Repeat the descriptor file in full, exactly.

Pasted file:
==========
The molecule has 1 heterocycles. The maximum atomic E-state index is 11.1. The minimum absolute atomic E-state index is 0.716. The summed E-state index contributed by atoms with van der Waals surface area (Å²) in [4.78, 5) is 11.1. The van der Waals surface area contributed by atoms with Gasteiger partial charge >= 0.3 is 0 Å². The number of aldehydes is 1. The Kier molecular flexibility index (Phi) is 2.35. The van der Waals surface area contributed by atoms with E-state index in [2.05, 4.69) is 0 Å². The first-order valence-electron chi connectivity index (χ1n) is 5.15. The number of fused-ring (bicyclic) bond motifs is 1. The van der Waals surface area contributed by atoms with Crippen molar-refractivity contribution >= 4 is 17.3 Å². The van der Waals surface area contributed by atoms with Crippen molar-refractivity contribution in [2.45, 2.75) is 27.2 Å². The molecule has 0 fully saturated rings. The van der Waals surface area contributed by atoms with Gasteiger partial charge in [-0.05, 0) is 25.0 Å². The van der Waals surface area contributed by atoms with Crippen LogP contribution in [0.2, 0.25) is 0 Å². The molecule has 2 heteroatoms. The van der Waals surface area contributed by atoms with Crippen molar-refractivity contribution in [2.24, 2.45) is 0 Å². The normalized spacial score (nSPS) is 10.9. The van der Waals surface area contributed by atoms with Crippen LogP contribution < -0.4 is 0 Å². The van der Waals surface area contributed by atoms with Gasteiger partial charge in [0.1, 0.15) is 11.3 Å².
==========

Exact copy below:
The molecule has 1 heterocycles. The maximum atomic E-state index is 11.1. The minimum absolute atomic E-state index is 0.716. The summed E-state index contributed by atoms with van der Waals surface area (Å²) in [4.78, 5) is 11.1. The van der Waals surface area contributed by atoms with Gasteiger partial charge >= 0.3 is 0 Å². The number of aldehydes is 1. The Kier molecular flexibility index (Phi) is 2.35. The van der Waals surface area contributed by atoms with E-state index in [2.05, 4.69) is 0 Å². The first-order valence-electron chi connectivity index (χ1n) is 5.15. The number of fused-ring (bicyclic) bond motifs is 1. The van der Waals surface area contributed by atoms with Crippen molar-refractivity contribution >= 4 is 17.3 Å². The van der Waals surface area contributed by atoms with Crippen molar-refractivity contribution in [2.45, 2.75) is 27.2 Å². The molecule has 0 fully saturated rings. The van der Waals surface area contributed by atoms with Gasteiger partial charge in [-0.05, 0) is 25.0 Å². The van der Waals surface area contributed by atoms with Crippen LogP contribution in [0.2, 0.25) is 0 Å². The molecule has 2 heteroatoms. The van der Waals surface area contributed by atoms with Crippen molar-refractivity contribution in [2.24, 2.45) is 0 Å². The normalized spacial score (nSPS) is 10.9. The van der Waals surface area contributed by atoms with Crippen LogP contribution < -0.4 is 0 Å². The van der Waals surface area contributed by atoms with Gasteiger partial charge in [0.1, 0.15) is 11.3 Å².